As the European Union (EU) legally defines them, genetically modified crops are crops, of which genetic material has been changed in a way that does not take place naturally by breeding or natural recombination. In the EU countries, it is illegal to deliberately release GMOs into the environment and it is required to label food that contains more than 1% of these crops. Basically, creating genetically modified crops entails inserting genetic materials into certain organisms in laboratories without natural breeding or reproduction. Instead of breeding different plants together to bring out certain traits in their offspring, these plants or their microbes are injected with DNA from another species.
Over the years since this technology has been adopted, there have been debates going on around the world about it. For some people, the idea of genetically modified crops is a good one, as it allows plants to become resistant to infestations and drought, allowing more people to enjoy more regular meals. Research even shows that this technology has allowed the world to produce 17% more food than it needs to support every family. However, others are looking at this technology as a dangerous proposition. Considering its drawbacks, many of us want to avoid GMO crops, with studies showing changes in the plants’ internal cell structure, abnormal tumor growth and unexpected deaths. If you are also confused about this subject matter, as the new technology is riddled with arguments and questions, it is best to know the pros and cons of genetically modified crops.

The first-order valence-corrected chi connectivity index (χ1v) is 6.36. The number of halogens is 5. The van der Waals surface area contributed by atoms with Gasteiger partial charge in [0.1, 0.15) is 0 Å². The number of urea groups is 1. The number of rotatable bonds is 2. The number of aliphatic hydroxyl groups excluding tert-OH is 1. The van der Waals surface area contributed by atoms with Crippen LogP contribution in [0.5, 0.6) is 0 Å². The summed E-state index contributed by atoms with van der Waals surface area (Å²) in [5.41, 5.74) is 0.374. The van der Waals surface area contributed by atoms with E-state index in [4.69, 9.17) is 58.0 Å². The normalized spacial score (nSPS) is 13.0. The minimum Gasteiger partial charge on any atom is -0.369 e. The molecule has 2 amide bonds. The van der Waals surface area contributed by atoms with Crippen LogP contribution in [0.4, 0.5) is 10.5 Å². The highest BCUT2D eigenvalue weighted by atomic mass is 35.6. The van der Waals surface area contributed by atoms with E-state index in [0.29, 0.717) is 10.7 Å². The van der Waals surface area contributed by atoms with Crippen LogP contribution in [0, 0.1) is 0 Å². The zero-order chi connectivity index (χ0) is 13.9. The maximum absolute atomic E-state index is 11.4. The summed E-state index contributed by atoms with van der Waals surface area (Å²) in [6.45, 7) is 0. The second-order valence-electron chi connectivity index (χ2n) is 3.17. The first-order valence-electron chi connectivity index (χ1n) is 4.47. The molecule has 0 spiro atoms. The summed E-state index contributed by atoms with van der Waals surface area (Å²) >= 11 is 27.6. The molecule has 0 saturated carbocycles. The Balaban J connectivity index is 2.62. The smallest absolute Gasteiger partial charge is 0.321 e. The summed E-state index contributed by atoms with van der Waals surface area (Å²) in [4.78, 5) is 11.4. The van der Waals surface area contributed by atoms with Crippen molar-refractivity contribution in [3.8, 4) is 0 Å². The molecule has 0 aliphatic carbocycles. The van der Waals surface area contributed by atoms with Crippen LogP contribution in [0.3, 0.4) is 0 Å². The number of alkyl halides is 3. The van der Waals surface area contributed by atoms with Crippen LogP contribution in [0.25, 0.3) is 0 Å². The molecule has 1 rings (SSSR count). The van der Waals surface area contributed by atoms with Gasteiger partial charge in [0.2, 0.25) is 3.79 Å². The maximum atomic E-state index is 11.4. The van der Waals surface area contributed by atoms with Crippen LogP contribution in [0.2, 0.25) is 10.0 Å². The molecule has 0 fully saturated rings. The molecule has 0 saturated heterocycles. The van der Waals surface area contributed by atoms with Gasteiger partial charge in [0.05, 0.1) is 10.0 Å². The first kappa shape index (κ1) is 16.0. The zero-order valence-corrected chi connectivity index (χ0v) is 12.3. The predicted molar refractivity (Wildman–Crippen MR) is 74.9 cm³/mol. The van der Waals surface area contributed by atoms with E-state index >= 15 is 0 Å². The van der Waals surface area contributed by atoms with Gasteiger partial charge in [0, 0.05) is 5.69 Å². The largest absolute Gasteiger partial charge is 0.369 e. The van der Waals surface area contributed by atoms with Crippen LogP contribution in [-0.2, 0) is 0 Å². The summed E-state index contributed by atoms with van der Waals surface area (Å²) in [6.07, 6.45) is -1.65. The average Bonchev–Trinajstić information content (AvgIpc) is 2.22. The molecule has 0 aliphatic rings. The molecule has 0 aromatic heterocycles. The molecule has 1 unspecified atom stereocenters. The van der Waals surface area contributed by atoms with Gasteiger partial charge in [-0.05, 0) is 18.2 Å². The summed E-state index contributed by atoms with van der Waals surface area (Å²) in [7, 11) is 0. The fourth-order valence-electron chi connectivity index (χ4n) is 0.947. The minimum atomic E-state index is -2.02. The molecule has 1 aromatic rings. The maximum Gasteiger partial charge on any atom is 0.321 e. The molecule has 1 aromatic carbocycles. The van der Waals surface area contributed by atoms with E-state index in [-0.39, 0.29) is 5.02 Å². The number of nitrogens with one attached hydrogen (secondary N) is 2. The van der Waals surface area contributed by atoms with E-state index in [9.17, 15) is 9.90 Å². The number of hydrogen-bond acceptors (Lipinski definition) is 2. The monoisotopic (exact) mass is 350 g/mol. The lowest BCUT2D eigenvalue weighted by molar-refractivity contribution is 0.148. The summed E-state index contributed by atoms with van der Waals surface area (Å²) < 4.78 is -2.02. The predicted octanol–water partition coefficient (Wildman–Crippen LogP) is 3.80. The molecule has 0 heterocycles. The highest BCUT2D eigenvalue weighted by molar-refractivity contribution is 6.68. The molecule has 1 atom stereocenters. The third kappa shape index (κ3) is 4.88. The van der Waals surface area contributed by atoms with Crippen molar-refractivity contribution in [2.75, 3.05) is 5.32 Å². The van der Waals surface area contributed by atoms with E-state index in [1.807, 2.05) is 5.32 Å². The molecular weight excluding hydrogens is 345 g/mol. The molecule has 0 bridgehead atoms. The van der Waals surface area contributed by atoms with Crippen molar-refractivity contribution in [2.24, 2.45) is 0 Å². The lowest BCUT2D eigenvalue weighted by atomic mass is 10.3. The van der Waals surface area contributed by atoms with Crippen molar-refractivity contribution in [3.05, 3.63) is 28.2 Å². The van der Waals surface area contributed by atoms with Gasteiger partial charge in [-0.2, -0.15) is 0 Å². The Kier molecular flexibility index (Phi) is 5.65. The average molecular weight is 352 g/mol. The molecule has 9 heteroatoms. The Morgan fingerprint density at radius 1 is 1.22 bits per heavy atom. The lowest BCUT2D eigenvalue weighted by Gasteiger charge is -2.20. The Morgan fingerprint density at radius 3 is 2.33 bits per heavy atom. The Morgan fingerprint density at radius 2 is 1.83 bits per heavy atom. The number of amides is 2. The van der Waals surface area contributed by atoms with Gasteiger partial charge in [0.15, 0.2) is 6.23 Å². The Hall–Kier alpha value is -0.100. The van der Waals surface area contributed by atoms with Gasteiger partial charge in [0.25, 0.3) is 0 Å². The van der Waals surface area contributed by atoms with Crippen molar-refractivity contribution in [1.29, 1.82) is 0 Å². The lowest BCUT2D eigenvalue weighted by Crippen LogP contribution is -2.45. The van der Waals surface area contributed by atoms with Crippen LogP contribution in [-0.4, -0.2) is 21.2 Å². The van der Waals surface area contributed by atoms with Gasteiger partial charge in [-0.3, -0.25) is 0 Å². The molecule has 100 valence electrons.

List of Pros of Genetically Modified Crops
1. They generally offer better overall quality and taste.
Through modifying crops, their flavors can be enhanced. For example, corn can become sweeter and peppers can become spicier. Generally, we can make difficult flavors to become more palatable with this technology.
2. They produce improved seeds.
People genetically alter seeds for many reasons, which include generating healthier crops and improving resistance to insects, lowering the risk of crop failure and making plants better resist extreme weather. This type of genetic engineering can also produce longer shelf life, allowing for the safe and ensured transport of these seeds to other countries.